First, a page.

Shares of General Motors (NYSE:GM) surged to as much as $45 back in June, after the company announced a $2.25 billion investment in its GM Cruise autonomous vehicle unit by technology powerhouse SoftBank. The deal valued the loss-making Cruise unit at $11.5 billion (roughly $8 per GM share), making the rest of General Motors seem even cheaper.
However, this euphoria wore off very quickly. The main catalysts were GM's second-quarter earnings report, which included a reduction of the company's 2018 earnings-per-share guidance, and a recent slowdown in the Chinese auto market. The net result was that by the third week of October, GM stock had fallen 30% from its June high.
Despite these headwinds, the General reported impressive third-quarter results on Wednesday. It also hinted that its updated forecast may have been too conservative. GM stock surged 9% in response -- and there could be plenty more upside over the next few years.
A massive earnings beat
In early October, GM reported that vehicle deliveries fell sharply in its top two markets -- the U.S. and China -- last quarter. Deliveries plunged 11% in the U.S. and 15% in China. Incentive spending did decline in the U.S., but investors still feared the worst. On average, analysts expected EPS to slip to $1.25 from $1.32 a year earlier.
Instead, General Motors reported blowout results, with adjusted EPS surging more than 40% to $1.87. Some of the improvement came from a lower tax rate, but GM's operating profit (which excludes taxes) increased 25% thanks to margin expansion.
One big reason for GM's strong margin performance was that its wholesale volume (which determines revenue and profit) increased slightly, even as deliveries to customers declined.
In North America, which accounts for the bulk of GM's profit, wholesales jumped 11% last quarter to around 843,000. Higher volume and lower incentive spending more than offset rising commodity costs, driving nearly 2 percentage points of operating margin expansion and a 37% jump in operating profit. While the sharp divergence between wholesales and deliveries may seem concerning, U.S. dealer inventories still ended the period down nearly 3% year over year.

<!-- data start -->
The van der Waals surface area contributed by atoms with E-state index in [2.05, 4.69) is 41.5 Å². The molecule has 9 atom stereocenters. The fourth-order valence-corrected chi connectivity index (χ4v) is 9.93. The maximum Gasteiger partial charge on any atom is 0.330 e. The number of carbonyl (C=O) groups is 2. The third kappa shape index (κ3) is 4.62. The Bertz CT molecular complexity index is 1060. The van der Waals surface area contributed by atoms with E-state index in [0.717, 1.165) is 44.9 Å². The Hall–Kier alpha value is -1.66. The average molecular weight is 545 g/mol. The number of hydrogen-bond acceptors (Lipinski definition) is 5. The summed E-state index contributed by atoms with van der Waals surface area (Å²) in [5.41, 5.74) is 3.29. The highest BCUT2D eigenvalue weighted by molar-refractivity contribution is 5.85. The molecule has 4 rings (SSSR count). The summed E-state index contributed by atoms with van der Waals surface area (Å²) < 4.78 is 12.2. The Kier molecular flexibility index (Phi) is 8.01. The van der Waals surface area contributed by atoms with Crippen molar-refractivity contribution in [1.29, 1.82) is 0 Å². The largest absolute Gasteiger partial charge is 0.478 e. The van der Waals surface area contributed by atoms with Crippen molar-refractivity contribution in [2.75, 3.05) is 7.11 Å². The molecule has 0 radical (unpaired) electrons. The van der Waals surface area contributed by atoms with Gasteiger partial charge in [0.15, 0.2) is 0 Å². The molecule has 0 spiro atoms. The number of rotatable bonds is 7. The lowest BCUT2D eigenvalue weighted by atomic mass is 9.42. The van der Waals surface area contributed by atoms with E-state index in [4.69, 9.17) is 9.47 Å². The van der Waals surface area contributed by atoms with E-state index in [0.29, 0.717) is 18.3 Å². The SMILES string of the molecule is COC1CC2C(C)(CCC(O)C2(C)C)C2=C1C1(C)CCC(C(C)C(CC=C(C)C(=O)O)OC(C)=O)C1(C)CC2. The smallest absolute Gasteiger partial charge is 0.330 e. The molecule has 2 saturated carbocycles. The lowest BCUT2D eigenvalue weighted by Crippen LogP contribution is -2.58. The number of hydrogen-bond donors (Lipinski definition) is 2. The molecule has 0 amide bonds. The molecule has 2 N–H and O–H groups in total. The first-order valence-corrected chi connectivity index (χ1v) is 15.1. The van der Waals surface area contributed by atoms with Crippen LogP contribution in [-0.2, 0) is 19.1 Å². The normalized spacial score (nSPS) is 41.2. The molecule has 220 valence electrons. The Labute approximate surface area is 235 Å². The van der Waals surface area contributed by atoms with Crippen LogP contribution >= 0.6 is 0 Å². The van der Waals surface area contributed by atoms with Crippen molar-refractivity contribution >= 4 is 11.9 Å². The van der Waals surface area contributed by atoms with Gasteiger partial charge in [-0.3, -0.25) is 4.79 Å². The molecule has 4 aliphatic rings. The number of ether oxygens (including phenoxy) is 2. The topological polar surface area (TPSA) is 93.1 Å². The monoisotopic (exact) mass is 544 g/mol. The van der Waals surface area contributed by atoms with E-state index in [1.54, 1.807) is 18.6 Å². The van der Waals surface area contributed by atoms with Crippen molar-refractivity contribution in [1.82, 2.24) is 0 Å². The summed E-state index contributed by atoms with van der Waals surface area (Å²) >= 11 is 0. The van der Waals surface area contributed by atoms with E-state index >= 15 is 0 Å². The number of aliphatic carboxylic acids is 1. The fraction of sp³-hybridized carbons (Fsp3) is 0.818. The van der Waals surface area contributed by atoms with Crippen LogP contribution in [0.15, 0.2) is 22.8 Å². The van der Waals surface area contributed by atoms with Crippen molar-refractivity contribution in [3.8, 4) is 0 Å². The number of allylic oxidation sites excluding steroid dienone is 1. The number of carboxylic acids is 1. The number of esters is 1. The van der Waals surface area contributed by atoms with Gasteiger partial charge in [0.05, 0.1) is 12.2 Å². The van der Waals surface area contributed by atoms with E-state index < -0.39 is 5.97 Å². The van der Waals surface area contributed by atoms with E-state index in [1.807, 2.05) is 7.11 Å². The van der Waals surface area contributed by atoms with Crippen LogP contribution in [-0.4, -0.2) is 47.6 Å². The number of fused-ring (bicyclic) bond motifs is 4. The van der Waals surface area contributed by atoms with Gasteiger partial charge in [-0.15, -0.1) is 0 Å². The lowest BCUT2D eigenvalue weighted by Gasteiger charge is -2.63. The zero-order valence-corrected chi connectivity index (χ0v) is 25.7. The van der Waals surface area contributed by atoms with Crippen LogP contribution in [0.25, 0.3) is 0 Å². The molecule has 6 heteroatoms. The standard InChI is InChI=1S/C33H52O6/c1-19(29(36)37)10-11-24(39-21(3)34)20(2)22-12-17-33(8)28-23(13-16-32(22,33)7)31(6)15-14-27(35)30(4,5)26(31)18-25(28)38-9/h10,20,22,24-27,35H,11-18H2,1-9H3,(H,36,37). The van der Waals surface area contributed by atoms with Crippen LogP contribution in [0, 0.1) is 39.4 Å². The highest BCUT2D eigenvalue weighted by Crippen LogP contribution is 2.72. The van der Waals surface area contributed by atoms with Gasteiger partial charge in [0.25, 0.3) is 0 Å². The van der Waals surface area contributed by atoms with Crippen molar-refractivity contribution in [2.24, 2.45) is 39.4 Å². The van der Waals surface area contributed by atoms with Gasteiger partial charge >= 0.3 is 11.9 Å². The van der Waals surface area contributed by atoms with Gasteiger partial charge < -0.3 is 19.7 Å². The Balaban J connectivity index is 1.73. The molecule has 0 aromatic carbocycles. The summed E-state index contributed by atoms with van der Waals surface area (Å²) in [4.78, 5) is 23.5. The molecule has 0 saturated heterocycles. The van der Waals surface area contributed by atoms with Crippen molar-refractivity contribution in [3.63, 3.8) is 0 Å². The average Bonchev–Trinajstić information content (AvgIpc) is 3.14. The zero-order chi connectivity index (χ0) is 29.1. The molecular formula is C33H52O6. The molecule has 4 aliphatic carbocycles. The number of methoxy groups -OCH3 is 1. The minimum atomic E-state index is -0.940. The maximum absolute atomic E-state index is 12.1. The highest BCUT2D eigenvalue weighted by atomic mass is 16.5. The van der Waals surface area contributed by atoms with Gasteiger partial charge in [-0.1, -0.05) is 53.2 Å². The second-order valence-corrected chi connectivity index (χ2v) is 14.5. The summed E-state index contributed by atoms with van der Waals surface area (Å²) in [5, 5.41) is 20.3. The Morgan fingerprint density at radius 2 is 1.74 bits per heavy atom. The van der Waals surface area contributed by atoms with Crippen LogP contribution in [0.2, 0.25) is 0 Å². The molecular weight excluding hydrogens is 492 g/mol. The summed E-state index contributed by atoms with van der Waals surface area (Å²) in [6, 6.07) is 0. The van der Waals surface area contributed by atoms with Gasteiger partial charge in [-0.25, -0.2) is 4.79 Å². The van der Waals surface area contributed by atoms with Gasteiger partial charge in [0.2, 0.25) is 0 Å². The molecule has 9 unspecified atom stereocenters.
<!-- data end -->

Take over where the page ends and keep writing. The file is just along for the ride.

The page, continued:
Wholesale volume did decline in China -- but only by 4%. Moreover, most of the market weakness was in smaller cities, where GM's sales mix skews toward cheaper and less profitable models. As a result, GM's equity income in China rose 6% to $485 million -- a new record for Q3.
Lastly, GM Financial benefited from strong consumer credit trends and higher used-vehicle auction values. Segment profit came in around $500 million for a third consecutive quarter, up more than 60% year over year.
The future looks bright
In conjunction with its strong earnings report, GM said that it now expects its full-year EPS to be at the high end of its updated $5.80-to-$6.20 guidance range -- and possibly even higher. Looking ahead, the General has a good chance to grow its earnings and cash flow in 2019 and 2020.
The recent launch of a new generation of full-size pickup trucks is the biggest near-term catalyst. The new models should command substantially higher prices, and General Motors has increased its manufacturing capacity for more lucrative crew-cab configurations. The rejuvenation of the Cadillac brand -- a new model will arrive every six months through 2020 -- should also help. Outside the U.S., cost cuts and the introduction of a new low-cost vehicle platform could drive a substantial improvement in profitability.
GM is also nearing the peak of a recent investment cycle. Capex should moderate starting next year, and GM Financial will be able to return virtually all of its profit to the parent company by 2020, driving a big improvement in free cash flow.
Considering that GM stock still trades for just six times earnings -- and less than five times earnings excluding its Cruise subsidiary -- the potential upside for patient investors is enormous.